In your home, make sure your guests have what they need, and feel comfortable enough to ask for it. For overnight guests especially, I suggest making everything as accessible as possible. They should feel that they are at home. Make warm drinks and water easily available and stock the bathroom and guestroom with essentials like towels of every size, toiletries and extra toilet paper.


Serve Meals With Love

Meals do not have to be extravagant or use expensive ingredients. Make simple meals with love, and do not feel pressured to make something new or complicated (there's always the danger that something new will flop anyway!). Your guests are not there to judge your cooking. They are there to be blessed by you (whether they know it or not). Don't let them leave just thinking about the spectacular meal you just served them, let them leave rejoicing that you have served their souls.

Build a relationship with those around your table and talk about the things that truly matter. Our motto should be like John's; Less of me, more of Jesus. And remember: entertaining is to impress, but hospitality is to bless!


How do you show hospitality? Tell us about it in the comments!


The Myths & the Calling of True Hospitality

LifestyleAmanda Walter | Maple Alps14 Comments

We live in a world influenced by social media. Picture perfect table settings and staged homes are nearly all I see when I scroll through Pinterest, Instagram and Facebook. Neat napkin holders and place cards are strategically set by the beautiful food that must have taken hours to prepare and to plate so meticulously. I haven’t even touched on the theme parties, showers and wedding receptions shown that could come right out of a Hollywood movie!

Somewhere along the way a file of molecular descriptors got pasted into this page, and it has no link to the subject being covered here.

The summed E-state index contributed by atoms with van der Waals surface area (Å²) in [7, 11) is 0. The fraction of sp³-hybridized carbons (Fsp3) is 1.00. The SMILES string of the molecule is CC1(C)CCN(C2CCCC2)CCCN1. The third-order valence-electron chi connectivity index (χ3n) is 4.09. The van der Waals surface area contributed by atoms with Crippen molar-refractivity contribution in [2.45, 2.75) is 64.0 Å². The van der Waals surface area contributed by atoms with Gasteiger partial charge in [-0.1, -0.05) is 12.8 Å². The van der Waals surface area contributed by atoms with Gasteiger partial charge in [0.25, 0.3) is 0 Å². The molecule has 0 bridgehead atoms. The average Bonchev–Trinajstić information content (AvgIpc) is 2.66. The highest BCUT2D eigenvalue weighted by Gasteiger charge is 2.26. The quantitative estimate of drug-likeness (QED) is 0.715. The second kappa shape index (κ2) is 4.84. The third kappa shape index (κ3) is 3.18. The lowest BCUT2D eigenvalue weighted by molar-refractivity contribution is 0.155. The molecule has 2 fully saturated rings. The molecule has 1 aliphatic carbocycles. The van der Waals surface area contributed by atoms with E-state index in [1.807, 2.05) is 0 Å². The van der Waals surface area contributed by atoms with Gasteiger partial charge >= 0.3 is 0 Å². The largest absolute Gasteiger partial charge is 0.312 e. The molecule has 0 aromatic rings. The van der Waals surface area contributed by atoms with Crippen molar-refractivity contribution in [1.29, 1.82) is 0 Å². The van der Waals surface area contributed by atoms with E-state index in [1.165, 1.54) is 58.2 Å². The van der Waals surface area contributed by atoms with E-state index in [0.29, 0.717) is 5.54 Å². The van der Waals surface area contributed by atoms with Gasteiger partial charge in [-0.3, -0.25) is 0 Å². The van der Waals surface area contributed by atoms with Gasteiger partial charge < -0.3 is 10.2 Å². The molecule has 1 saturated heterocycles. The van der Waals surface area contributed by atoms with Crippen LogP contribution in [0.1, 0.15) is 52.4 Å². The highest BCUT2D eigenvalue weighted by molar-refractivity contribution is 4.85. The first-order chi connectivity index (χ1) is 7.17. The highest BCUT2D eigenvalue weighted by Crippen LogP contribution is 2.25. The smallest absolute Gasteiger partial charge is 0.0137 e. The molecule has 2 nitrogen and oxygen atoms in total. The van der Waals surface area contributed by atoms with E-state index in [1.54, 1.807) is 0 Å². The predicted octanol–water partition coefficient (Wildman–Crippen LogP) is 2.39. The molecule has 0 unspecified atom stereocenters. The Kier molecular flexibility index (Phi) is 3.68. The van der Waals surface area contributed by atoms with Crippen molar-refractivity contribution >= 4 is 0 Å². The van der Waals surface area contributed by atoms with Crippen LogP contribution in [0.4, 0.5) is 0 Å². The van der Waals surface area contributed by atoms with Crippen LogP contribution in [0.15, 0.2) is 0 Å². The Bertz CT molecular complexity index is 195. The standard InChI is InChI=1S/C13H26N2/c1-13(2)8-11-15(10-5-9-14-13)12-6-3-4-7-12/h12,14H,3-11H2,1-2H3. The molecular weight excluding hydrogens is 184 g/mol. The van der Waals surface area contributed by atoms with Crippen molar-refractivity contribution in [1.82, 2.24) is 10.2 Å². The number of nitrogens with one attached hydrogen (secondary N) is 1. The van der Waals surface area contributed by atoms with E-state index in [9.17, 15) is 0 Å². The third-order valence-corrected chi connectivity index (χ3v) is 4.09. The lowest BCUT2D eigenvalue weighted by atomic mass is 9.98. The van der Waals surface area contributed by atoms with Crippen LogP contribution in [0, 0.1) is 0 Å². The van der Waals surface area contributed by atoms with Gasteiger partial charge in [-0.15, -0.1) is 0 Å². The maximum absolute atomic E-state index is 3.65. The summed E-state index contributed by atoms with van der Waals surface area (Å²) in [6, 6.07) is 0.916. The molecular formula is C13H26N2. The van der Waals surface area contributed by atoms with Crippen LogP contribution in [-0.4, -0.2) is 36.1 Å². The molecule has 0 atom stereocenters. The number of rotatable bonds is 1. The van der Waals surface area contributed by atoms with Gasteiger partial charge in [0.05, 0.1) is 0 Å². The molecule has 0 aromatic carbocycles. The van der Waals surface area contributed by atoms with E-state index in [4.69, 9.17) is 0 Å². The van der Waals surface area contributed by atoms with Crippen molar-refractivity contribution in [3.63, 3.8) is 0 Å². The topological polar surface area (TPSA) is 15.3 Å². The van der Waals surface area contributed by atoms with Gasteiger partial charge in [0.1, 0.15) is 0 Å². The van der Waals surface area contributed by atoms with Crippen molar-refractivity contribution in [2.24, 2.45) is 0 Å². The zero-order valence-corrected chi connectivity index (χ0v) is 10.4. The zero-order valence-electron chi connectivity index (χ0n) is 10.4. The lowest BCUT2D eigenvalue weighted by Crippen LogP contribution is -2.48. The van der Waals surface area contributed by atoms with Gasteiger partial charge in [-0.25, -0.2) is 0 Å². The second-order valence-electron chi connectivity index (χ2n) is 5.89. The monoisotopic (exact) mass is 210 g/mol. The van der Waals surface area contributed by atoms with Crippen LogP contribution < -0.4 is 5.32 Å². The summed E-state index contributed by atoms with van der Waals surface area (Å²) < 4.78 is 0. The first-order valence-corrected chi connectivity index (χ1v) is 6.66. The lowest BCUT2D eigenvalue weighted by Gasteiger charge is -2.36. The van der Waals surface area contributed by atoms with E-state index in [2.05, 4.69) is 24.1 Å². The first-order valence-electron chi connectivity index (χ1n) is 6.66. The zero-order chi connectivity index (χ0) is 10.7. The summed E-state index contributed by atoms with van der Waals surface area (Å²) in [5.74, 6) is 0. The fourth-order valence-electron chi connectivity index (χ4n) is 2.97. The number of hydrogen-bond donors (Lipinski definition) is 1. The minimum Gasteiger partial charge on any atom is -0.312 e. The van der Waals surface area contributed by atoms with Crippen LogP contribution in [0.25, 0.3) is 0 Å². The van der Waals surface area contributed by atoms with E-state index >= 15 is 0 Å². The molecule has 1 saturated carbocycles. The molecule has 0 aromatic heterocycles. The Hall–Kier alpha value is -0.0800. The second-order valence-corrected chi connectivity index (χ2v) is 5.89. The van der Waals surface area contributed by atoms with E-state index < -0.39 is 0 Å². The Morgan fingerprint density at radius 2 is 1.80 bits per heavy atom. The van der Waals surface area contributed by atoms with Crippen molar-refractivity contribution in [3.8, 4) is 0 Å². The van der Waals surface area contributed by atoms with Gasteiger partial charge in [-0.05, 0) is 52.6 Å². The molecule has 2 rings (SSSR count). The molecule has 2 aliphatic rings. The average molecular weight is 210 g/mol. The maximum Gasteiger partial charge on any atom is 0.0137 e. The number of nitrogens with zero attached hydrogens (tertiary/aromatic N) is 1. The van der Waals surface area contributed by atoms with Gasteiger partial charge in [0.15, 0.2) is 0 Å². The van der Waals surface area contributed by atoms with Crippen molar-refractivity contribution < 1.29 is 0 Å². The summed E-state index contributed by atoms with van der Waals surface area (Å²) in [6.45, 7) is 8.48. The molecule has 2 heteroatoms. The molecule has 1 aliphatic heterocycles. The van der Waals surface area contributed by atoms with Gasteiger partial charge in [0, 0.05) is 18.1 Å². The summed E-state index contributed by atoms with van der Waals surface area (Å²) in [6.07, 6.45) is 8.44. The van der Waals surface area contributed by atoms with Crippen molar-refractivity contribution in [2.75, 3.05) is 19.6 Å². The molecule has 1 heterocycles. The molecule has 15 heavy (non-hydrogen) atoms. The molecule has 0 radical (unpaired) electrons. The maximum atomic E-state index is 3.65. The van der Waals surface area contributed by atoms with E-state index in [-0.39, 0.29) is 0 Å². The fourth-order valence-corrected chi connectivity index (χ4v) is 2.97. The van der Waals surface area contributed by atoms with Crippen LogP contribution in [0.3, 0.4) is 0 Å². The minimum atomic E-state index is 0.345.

When I talk to others about it, they all seem to express the same underlying tone: that such things are not attainable, so why even try?

I remember taking one of those spiritual gifts tests when I was a teenager and scoring high in the "hospitality" category. While I am not sure how I feel about such tests (when I form a definite opinion, I'll be sure to share), it sparked an interest in me all those years ago.

What is hospitality, and why is it so important? Does it have anything to do with those picture-perfect tablescapes? Is everyone called to show hospitality, or is it just me?

The Myths & the Calling of True Hospitality |

The bible does have a few things to say about hospitality.

I looked just a few up (all verses are from the ESV).

  • “Do not neglect to show hospitality to strangers, for thereby some have entertained angels unawares.” Hebrews 13:2
  • “...and breaking bread in their homes, they received their food with glad and generous hearts” Acts 2:46
  • “I was hungry and you gave me food, I was thirsty and you gave me drink, I was a stranger and you welcomed me” Matthew 25:35
  • “Show hospitality to one another without grumbling.” 1 Peter 4:9
  • "Contribute to the needs of the saints and seek to show hospitality." Romans 12:13